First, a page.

Lets Talk Mental Health

Mental health is something incredibly close to my heart with a large majority of the people I hold close suffering in one way or another. I wanted to write down my thoughts on the topic, my own experiences and how I feel. 

I myself have suffered from anxiety from a very young age. I had noticed the anxious feelings but due to my parents I was told it was normal and forced into situations that made me anxious in order to “grow my confidence”. Being as young as I was I thought well my mum knows best so it must be the right thing to do. So I suppressed these emotions that I felt because they were “normal” and I shouldn’t focus on them. Ultimately this just led to me being a functional member of society but one who inside wanted to cry and shake every time I had to speak to someone new or go somewhere I had never been before. I know these simple things don’t feel like massive tasks and it seems almost silly to be anxious over them but even to this day these tasks can daunt me. 

My anxiety wasn’t actually diagnosed until nearly eight years later when I had my first panic attack. Even then I was still told by my mother it was just stress and I needed to get over it and just relax. This advice was no help whatsoever. Eventually the panic attacks were out of control and I was having upwards of 10 a week. I booked myself into the doctors twice for help and it wasn’t until the second time I went, when I had a panic attack in the office that they finally recognised that it wasn’t just stress. I was put on medication almost immediately for the panic attacks. Now this took me back to essentially the same place I was a couple years earlier. I had the same anxious thoughts just without the panic attacks. I feel like this just brought me down more. I was on medication and people suddenly thought that I was magically cured and everything would be fine. Honestly it was like a sink hole. Everything slowly consumed me until I felt like I was stuck and going under. This time in my life was definitely the darkest. I slept days at a time and would fake sickness simply to get out of school. I fell behind in school and my grades suffered. I distinctly remember one day before work throwing up simply because the assistant manager stressed me out that much that I really did not want to go. I had hit a new low in my life at only 16. I was tired of being told it was my hormones and I’d simply grow out of it. It was like being told I was simply grow out of my own thoughts, away from my own brain. That hurt. I felt misunderstood and ignored.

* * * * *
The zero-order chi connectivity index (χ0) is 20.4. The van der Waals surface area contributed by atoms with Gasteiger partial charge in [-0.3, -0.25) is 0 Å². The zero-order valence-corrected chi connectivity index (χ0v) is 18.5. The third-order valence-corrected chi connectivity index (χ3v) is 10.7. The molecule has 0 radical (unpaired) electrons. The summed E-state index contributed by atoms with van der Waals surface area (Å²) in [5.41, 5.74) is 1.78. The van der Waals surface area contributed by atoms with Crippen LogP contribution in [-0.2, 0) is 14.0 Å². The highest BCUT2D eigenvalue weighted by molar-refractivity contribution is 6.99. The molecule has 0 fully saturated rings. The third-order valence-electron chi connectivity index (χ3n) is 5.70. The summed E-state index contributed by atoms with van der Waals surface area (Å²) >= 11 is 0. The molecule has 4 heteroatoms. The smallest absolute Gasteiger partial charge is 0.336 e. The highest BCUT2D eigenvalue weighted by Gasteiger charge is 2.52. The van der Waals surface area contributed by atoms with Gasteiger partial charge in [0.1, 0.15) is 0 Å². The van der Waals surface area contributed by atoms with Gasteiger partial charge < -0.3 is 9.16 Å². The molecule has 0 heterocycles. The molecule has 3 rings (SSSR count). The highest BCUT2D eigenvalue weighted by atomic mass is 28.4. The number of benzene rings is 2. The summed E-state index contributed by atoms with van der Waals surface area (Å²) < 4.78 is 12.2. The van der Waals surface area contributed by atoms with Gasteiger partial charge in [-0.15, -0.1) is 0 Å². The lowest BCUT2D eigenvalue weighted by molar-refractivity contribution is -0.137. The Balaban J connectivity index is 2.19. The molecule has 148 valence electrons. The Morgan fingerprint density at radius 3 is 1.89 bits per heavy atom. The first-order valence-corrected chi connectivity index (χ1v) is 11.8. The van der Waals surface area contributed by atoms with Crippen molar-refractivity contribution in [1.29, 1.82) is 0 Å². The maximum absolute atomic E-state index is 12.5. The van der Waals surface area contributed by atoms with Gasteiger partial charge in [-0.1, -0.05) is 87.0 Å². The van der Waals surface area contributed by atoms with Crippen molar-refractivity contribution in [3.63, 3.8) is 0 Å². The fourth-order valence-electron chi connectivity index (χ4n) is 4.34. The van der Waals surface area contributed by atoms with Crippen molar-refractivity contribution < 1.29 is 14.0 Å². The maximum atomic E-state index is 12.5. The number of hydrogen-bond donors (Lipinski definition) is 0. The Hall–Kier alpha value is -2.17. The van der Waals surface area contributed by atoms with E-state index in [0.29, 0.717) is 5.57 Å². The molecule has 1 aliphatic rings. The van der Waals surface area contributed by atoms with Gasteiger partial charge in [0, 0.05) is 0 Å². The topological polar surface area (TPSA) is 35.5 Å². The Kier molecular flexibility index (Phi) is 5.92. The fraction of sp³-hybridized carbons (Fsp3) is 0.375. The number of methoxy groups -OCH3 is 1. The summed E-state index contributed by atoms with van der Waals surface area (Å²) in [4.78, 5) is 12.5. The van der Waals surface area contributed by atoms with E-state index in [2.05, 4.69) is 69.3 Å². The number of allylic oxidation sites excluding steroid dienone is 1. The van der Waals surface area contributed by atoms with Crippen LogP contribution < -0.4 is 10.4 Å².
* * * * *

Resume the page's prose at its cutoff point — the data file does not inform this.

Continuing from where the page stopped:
Two years later I was introduced to a number of therapists and took part on a CBT course. Now I personally didn’t enjoy the therapist or the CBT I simply felt like it didn’t work for me. I know many people that it did work amazingly for. I knew changing my mind-set towards things would ease my problems but I simply could not sit and focus on doing that. So once again I was in the dark with what I was doing and where I needed to take my thoughts.  I realised that if I wanted to be able to control this I needed to find my own way of doing it. 

For me exercise played a huge part in controlling it. Exercise and my diet was something that I could control….for a while anyway. My anxiety turned from daily activities to the food I was putting in my body. I became obsessed with calorie counting and making sure I consumed no sugar and no carbs. High protein food was my life and I was become a new level of unhealthy. I had reached a new low weight, I was tired constantly, my periods had stopped and I simply was no happier than I was before all this. At this time I was competing in jujitsu and my coach turned around and straight up banned me from competing until I put weight back on. It was this that snapped me out of it. My anxious behaviour around food was stopping me doing the one thing I was passionate about. I started to educate myself on my nutrition and began changing how I ate. Don’t me wrong I still to this day have foods that I am too scared to eat  (crème eggs being one) but in general I have a much better relationship with food. 

I started training more for strength and eating to support that. I did slowly notice my anxious thoughts reducing. I focused more on controlling my mind and my thoughts to allow myself to build a better relationship with myself. I found meditation to help and as I’ve mentioned in previous blog posts I use the insight timer app to help me with this. 

Don’t get me wrong I still have days that can span into weeks where I sit in bed alternating sleep with tears. Those weeks are still incredibly hard for me but the one difference between now and when I was younger is the fact I have the most supportive person cheering me on. Even when I don’t want to listen to him and I feel like everything he says just goes through the motions, he is there for me. He has got my back and truly believes that I will get through the other side and be back to being in a place where I am happy. 

My anxiety has definitely stopped me doing a lot of things in my life. I look back on it and so many opportunities passed me by simply because I was scared of having a panic attack in a situation and around people I wasn’t familiar with. I turned down jobs, university positions, holidays, and volunteering activities simply because I let my anxiety control me. I know that I have been in and out of bad situations but it doesn’t matter about the fall. The truly important thing is that I rise up out the other side. Not necessarily stronger but I rise. I feel like with mental health we need to reward the small rises, not beat ourselves up over the falls. Falls happen. Everyone falls, its about learning to find the support system that helps you clamber back up to stand again. 

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